Tales of the Cocktails is celebrating its 15th year and we get to cover all the action this July down in New Orleans! A couple months back, Ryan and I applied for media credentials to share the event with all of you and our application was accepted. We are over the moon excited 🙂

By shear coincidence, last night’s Mr. Boston’s 1935 recipe was totally appropriate to mark the occasion… the Bijou Cocktail.

As I mentioned before, Chartreuse has never been our thing. Yet, the Bijou ingredients sounded like something we might enjoy so we were excited to mix the drink up.

Once again Math tortured my brain and we turned to Google for help finding the perfect balance of spirits. I finally made a note in the book so that I don’t have to play Einstein to mix a cocktail. If only a Jigger was 1 ounce instead of 1-1/2 it would the whole fraction quandary so much easier!

We decided to mix the Bijou Cocktail as follows:

  • 1/2 ounce Gin (of course we used our home brew)

  • 1 dash (1/8 tsp) Orange Bitters

  • 1/2 ounce Green Chartreuse

  • 1/2 ounce Italian Vermouth (we used Antica Formula)

This recipe falls in line with both Mr. Boston’s recipe and that listed in Jacques Straub’s 1914 ‘Drinks’ which calls for 1/3 Jigger of each spirit. The later recipe omits the bitters and cherry garnish.

My first impression of the drink was that it was rather swampy in color. Bijou can be used as a noun to describe a jewel but I didn’t see any beauty in the brown-green tint of this particular cocktail. I would say perhaps the bitters muddied things but the dark reddish hue of the Vermouth would do that all on its own.

Sadly, the taste was not much better 🙁

Both Ryan and I noticed the strong fish-like flavor of Calamus Root in the bottle of Yellow Chartreuse we picked up. However, our sample sized green version appeared to lack this potent herb and was more mint forward. The Bijou called for more spirit than our little sample size had left in it so I cracked open a full sized bottle for the drink last night. Having tasted Green Chartreuse before we didn’t bother giving the new bottle a sample before adding 1/2 ounce to the shaker. After giving all the ingredients a good shaking over ice as directed, we took our needed glamour shot and tasted the cocktail. To our chagrin, it wasn’t great.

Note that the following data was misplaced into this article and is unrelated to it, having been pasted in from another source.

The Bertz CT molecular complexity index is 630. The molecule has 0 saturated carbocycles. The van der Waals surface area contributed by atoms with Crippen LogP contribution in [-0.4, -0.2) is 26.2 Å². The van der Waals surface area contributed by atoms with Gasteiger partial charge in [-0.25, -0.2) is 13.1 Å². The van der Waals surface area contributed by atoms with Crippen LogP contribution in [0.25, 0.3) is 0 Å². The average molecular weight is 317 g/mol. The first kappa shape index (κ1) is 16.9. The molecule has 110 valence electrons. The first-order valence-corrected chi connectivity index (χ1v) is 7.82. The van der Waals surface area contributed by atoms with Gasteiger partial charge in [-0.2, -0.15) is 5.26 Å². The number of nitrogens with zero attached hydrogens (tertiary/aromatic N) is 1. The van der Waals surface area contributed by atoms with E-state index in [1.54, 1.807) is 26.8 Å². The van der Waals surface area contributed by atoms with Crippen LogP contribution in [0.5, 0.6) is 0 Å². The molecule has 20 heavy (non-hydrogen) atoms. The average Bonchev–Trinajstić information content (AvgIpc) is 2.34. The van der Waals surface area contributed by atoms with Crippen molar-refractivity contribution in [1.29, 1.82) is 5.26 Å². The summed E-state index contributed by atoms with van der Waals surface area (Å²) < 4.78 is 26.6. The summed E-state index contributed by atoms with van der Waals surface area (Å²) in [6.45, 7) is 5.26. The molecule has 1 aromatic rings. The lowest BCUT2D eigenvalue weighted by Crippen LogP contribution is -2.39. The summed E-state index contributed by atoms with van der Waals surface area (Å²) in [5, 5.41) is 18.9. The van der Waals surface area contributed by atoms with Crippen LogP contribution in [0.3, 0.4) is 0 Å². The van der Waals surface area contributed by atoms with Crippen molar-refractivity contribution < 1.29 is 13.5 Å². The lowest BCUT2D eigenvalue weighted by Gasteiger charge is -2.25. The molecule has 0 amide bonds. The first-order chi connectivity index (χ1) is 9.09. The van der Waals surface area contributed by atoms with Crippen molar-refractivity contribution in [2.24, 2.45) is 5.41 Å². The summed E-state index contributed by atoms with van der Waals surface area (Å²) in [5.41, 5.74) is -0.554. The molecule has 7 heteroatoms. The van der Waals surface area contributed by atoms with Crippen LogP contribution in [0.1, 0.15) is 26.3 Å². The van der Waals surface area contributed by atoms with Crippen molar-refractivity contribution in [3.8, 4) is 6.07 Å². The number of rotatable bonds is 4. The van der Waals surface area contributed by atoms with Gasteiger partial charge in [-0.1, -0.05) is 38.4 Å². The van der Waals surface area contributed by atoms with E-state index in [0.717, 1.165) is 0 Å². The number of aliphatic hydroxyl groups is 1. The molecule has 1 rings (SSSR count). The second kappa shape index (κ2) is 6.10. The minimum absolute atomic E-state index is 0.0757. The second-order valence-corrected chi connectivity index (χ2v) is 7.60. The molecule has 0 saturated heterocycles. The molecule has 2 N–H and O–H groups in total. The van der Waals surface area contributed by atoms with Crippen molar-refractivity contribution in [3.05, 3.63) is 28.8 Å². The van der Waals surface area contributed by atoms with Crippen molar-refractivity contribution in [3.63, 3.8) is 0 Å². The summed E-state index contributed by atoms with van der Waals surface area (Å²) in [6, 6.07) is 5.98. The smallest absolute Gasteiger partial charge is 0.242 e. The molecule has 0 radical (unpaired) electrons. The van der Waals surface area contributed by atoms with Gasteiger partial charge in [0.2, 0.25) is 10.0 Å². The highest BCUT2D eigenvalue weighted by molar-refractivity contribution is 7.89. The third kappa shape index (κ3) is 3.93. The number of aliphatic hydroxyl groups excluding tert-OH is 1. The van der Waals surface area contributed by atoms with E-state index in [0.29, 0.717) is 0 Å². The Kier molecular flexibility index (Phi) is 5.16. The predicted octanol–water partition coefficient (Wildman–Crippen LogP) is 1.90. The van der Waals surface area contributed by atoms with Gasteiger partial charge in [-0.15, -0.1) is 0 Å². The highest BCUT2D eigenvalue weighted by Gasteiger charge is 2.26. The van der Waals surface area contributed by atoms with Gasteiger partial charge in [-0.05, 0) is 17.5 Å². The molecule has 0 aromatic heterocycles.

At the forefront was a health dose of seaside flavor. The Calamus Root took over the drink for us. It was rather perplexing. To see if we had lost our taste-buds we decided to break out our small bottle and give it a swig for good measure. The two bottles were totally different.

Chartreuse Monks

According to their website, the Carthusian Monks have been hand crafting the spirit using 130 herbs and plants for more than 400 years.

I tried to get a good color comparison shot for your viewing pleasure but I’m not sure if the lighting was quite right. If you notice, the left green is slightly pale in comparison to the liquid on the right. I can’t be 100% certain that it isn’t the bottle providing the difference but it is noticeable in person.

Chartreuse color comparison

The aroma is different as well, with the smaller bottle being mintier than the brand new bottle we purchased. It’s really strange and Ryan decided to reach out to Chartreuse for answers. We haven’t heard back just yet, but I’ll let you know if we do.

For us, the Bijou Cocktail was a bust, but with a dash of Absinthe and more Gin added in, Ryan was able to enjoy the final drink a bit. Perhaps we’ll need to try this one out down in the bijou in a couple months 🙂

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